Vitamin B7 — more commonly known as biotin (and occasionally vitamin H) — is required for healthy skin, hair sweat glands, nerve tissue, bone marrow and nails. Biotin also aids in cell growth; metabolizing fats, carbohydrates and proteins into fuel for your muscles; and it helps your body make use of the other B-complex vitamins. While your body can’t manufacture biotin on its own, deficiencies are rare, notes MedScape. So are side effects.
Biotin is considered non-toxic. It is a water-soluble vitamin — in other words, your body can’t store it and any excess is flushed from the body in urine. Side effects from excessive biotin intake are so rare that many reputable sources, including the University of Maryland Medical Center, report that they don’t exist at all. There are, however, a very few documented cases of adverse affects from biotin intake:
- Unsubstantiated reports indicate that excess biotin intake may cause a noticeable increase in the need to urinate, or an unusual amount of sweating.
- University of Maryland Medical Center reports biotin is recommended for strengthening hair and nails; so it’s little surprise that faster growth of your hair and nails may be a consequence of biotin use.
- The University of Washington Medical Center notes that some biotin users "may have side effects such as mild nausea, stomach cramping, or diarrhea."
- The Linus Pauling Institute of Oregon State University reports one case of "life-threatening eosinophilic pleuropericardial effusion in an elderly woman who took a combination of 10,000 mcg/day of biotin and 300 mg/day of pantothenic acid for two months." It’s unclear whether the condition was caused by the combination of the two vitamins or another factor entirely.
- The National Institutes of Health lists biotin as "POSSIBLY SAFE when used in recommended amounts during pregnancy and breast-feeding," and lists no known side effects when taken with herbs or supplements.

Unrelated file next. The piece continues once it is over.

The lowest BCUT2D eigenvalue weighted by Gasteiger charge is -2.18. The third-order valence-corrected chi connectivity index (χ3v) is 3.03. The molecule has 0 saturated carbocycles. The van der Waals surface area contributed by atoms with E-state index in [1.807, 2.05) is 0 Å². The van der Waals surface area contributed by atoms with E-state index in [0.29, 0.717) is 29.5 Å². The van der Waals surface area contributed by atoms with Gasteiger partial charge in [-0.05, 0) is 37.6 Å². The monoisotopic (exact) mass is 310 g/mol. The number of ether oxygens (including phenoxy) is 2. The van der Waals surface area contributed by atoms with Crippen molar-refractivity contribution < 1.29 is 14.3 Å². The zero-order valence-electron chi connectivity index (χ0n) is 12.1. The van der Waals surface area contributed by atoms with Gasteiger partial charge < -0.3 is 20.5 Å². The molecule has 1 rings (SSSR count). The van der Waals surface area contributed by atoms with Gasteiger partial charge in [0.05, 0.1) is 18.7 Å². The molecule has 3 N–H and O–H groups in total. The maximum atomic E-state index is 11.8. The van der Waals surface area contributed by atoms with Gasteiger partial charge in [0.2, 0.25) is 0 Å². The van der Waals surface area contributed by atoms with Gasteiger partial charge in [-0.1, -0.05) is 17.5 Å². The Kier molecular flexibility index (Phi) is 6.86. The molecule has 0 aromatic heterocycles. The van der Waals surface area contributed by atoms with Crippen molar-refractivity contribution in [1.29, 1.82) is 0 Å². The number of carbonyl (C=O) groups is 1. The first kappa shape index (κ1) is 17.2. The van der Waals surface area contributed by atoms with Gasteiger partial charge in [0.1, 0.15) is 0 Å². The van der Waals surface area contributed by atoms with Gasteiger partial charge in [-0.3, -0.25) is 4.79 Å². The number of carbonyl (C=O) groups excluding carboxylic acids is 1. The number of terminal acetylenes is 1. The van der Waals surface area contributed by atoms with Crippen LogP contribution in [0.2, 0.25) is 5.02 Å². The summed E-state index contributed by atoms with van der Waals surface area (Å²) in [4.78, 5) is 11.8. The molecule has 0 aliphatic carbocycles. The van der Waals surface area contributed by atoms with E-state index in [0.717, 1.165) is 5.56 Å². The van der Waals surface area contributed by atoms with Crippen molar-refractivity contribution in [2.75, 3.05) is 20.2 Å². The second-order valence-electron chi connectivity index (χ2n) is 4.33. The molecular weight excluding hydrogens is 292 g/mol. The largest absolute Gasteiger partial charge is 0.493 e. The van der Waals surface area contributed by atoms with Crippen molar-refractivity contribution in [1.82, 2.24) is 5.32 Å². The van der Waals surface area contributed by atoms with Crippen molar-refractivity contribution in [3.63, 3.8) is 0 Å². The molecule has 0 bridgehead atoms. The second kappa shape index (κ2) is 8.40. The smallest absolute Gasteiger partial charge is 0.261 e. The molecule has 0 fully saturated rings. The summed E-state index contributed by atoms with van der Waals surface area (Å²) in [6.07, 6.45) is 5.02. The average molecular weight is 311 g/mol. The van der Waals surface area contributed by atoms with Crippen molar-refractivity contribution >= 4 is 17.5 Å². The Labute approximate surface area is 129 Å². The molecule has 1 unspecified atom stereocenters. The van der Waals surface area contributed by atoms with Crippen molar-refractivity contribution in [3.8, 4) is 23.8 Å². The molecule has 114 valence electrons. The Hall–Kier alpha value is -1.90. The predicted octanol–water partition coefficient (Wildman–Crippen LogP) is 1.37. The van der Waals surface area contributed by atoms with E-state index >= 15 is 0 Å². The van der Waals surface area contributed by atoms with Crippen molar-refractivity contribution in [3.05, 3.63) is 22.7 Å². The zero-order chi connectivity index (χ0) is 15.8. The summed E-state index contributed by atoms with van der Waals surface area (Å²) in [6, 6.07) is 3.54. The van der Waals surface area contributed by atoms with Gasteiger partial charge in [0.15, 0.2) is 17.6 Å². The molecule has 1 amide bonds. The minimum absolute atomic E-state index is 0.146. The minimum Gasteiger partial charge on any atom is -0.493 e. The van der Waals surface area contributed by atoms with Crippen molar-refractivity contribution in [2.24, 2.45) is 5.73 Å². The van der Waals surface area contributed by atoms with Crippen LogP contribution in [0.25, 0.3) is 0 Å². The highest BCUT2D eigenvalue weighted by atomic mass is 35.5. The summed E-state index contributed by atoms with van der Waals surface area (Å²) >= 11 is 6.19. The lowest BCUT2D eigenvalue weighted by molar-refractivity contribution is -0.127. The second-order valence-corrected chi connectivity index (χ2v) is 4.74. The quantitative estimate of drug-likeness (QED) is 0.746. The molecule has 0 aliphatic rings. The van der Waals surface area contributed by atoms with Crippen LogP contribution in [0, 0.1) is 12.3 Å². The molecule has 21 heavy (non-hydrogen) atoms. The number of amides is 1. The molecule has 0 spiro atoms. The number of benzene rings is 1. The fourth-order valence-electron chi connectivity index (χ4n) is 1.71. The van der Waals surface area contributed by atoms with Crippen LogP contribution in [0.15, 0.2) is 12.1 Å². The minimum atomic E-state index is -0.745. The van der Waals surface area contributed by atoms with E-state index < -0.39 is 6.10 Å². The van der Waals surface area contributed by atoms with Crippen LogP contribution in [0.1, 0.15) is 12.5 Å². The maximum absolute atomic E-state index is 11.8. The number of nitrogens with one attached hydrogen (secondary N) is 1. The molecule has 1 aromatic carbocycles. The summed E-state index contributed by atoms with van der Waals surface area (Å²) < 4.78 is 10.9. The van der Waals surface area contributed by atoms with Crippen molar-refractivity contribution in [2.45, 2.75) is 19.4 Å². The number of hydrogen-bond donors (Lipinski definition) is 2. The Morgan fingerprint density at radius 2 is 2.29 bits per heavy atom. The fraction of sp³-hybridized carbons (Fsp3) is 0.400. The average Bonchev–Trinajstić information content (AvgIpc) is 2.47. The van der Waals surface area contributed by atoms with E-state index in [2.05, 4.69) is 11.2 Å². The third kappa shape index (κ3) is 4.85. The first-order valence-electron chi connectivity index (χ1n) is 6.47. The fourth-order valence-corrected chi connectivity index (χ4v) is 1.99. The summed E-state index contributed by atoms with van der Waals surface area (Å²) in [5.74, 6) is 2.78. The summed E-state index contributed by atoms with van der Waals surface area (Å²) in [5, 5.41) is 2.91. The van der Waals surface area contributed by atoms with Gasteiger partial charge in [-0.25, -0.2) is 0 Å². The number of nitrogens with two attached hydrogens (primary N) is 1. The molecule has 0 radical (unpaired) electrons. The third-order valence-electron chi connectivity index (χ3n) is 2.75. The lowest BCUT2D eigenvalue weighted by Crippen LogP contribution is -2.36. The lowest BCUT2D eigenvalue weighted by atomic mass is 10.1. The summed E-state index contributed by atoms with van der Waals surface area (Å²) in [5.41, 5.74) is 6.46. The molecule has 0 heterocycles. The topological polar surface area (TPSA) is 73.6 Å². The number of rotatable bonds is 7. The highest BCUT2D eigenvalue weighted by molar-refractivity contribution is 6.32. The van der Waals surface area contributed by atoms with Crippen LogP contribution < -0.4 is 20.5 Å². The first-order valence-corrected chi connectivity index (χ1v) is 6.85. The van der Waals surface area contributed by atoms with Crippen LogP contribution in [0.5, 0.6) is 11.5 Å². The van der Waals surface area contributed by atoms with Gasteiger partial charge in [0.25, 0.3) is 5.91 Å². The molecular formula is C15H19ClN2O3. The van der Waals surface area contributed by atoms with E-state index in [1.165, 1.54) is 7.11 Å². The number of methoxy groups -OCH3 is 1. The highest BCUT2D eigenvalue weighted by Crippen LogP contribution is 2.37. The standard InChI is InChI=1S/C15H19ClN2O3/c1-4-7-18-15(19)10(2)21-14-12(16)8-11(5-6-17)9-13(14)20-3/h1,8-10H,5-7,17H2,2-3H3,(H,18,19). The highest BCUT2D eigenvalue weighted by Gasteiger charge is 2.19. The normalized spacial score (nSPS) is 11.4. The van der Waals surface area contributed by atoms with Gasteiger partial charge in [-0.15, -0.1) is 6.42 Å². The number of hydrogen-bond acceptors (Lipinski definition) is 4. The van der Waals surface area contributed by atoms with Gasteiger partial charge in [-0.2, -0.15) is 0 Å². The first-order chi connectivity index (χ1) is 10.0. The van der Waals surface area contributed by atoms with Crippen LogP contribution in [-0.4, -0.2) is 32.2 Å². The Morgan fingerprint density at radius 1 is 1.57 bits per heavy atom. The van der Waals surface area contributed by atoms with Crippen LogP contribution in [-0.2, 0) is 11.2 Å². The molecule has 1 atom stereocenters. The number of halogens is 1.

Even though biotin deficiency is rare, biotin levels may be affected by some medications, particularly long-term use of antibiotics and some anticonvulsants according to Oregon State University. Additionally, unlikely as it is, if you were to consume large amounts of raw egg whites, the National Institutes of Health (NIH) warns that you might become biotin deficient. This is because raw egg whites contain a glycoprotein that binds biotin and prevents its absorption.
In the unlikely event of a biotin deficiency, symptoms may include:
- Scaly red rash on the face or around the genitals
- Neurological problems such as depression, lethargy, numbness and tingling of the extremities
Because adverse affects from biotin are so rarely reported, there is no recommended maximum limit on biotin intake. Lack of biotin is very rare too, so there is no official RDA (Recommended Daily Allowance) issued for this vitamin. The NIH notes that the following amounts represent adequate intake of biotin:
- Infants 0 – 12 months: 7 micrograms per day (mcg/day)
- 1 to 3 years old: 8 mcg/day
- 4 to 8 years old: 12 mcg/day
- 9 to 13 years old: 20 mcg/day
- 14 to 18 years old: 25 mcg/day
- 18 and over, pregnant women: 30 mcg/day
- Breastfeeding women: 35 mcg/day
In most cases a balanced diet will provide at least this amount of biotin, as will most daily multivitamins. Dietary sources of biotin include whole grains, egg yolks, organ meats, saltwater fish, poultry, legumes, pork, and yeast.
Seek Medical Help for Problems
With any type of nutritional supplements, or any other medicine for that matter, if you are experiencing any side effects you should let your healthcare provider know immediately. The signs may be easily recognizable and could be a combination of several factors, but if something simply does not feel right don’t take a chance. What you are experiencing may not be a side effect of biotin specifically, but your doctor should be able to correctly diagnose the problem and then take the needed steps to correct and treat it.